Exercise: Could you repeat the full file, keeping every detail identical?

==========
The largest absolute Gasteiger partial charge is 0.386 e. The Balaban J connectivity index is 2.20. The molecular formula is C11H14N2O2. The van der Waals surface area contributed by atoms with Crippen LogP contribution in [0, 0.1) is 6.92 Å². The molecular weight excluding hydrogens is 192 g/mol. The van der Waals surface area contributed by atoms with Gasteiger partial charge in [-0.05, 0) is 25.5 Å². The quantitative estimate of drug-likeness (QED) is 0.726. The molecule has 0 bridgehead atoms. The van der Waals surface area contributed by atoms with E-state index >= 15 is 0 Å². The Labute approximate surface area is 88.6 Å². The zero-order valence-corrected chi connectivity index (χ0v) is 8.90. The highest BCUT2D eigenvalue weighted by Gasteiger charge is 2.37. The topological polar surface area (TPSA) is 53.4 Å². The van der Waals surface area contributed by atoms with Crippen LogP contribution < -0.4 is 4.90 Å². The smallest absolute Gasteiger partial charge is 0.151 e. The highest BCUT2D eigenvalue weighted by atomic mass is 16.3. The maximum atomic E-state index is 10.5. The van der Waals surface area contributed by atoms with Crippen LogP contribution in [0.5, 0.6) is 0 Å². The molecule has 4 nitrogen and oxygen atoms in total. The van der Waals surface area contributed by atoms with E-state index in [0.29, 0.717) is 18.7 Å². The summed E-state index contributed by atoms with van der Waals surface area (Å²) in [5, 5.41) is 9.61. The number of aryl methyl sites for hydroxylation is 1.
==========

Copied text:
The largest absolute Gasteiger partial charge is 0.386 e. The Balaban J connectivity index is 2.20. The molecular formula is C11H14N2O2. The van der Waals surface area contributed by atoms with Crippen LogP contribution in [0, 0.1) is 6.92 Å². The molecular weight excluding hydrogens is 192 g/mol. The van der Waals surface area contributed by atoms with Gasteiger partial charge in [-0.05, 0) is 25.5 Å². The quantitative estimate of drug-likeness (QED) is 0.726. The molecule has 0 bridgehead atoms. The van der Waals surface area contributed by atoms with E-state index >= 15 is 0 Å². The Labute approximate surface area is 88.6 Å². The zero-order valence-corrected chi connectivity index (χ0v) is 8.90. The highest BCUT2D eigenvalue weighted by Gasteiger charge is 2.37. The topological polar surface area (TPSA) is 53.4 Å². The van der Waals surface area contributed by atoms with Crippen LogP contribution < -0.4 is 4.90 Å². The smallest absolute Gasteiger partial charge is 0.151 e. The highest BCUT2D eigenvalue weighted by atomic mass is 16.3. The maximum atomic E-state index is 10.5. The van der Waals surface area contributed by atoms with Crippen LogP contribution in [0.5, 0.6) is 0 Å². The molecule has 4 nitrogen and oxygen atoms in total. The van der Waals surface area contributed by atoms with E-state index in [0.29, 0.717) is 18.7 Å². The summed E-state index contributed by atoms with van der Waals surface area (Å²) in [5, 5.41) is 9.61. The number of aryl methyl sites for hydroxylation is 1.